Sunday, June 30, 2013

Kitchen Table Conversations: Why They Matter

I have so many memories around our family's kitchen table.  I can picture the weekly staples that we grew up eating, my mother's immense dislike of our singing while seated at the table, and the time spent talking as a family.

There was no television in the background and no cellphones to distract and disrupt.  We simply had each other.

My father's anecdotal stories of growing up were shared.  (Over and over, I might add.)  Our days at our various schools were rehashed and relived.  Mom would cook, and everyone else would handle the clean up.  Dessert would always come later, usually ice cream or cookies, while watching our nightly shows.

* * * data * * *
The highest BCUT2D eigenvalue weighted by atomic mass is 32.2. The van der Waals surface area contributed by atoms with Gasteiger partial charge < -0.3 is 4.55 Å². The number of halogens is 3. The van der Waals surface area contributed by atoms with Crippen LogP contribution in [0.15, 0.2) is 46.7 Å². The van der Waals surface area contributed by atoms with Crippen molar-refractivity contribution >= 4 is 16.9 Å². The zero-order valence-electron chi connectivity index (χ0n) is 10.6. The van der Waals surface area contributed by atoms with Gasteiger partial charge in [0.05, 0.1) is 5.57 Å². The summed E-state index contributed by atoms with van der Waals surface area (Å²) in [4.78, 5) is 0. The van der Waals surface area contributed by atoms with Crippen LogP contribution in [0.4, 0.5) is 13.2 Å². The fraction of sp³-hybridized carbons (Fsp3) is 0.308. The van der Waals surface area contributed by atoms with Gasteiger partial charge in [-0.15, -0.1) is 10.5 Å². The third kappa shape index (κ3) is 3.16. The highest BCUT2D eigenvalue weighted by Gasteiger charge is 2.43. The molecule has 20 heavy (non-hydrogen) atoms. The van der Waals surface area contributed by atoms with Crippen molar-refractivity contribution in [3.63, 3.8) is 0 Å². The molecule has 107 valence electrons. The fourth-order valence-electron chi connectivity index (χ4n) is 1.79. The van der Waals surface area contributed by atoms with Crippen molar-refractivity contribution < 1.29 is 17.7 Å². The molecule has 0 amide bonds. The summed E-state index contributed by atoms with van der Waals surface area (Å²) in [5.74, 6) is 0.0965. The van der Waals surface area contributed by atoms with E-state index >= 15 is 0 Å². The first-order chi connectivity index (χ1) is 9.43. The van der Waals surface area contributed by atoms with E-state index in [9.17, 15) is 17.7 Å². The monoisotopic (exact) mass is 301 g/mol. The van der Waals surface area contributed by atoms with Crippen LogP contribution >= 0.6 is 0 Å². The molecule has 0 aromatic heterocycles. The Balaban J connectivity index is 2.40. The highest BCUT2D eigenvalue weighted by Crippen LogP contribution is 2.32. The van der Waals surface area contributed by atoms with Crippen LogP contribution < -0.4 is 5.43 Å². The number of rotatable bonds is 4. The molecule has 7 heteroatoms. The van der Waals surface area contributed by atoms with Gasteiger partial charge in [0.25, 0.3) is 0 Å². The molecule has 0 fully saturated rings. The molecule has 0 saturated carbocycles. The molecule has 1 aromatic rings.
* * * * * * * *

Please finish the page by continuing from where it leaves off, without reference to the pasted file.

It was a time that was a part of our family DNA.  A sacred place that began with the setting of the table and the prayer before eating.  

The menu stayed consistent, as did the presence of my mom and dad.  They were engaged and interested the stories their daughters shared.  My parents were unknowingly helping me form my beliefs and worldview, all while sharing a meal of tuna casserole and green beans.

As I look back now, I can see it was a holy time.

Race wasn't talked about much around our kitchen table, but when it was, my parents were always affirming and positive.  Growing up in small town that is 98% caucasian, we had little experience with other cultures and races.  We didn't have a lot of interaction, but that didn't mean we had to be ignorant.

When my sister's best friend, Tim, started joining us around the dinner table in high school, it was simply a matter of moving a chair over and adding a plate. The fact that he was Asian was a non-issue.  What threw my parents for a loop was that he ate more than the entire family put together.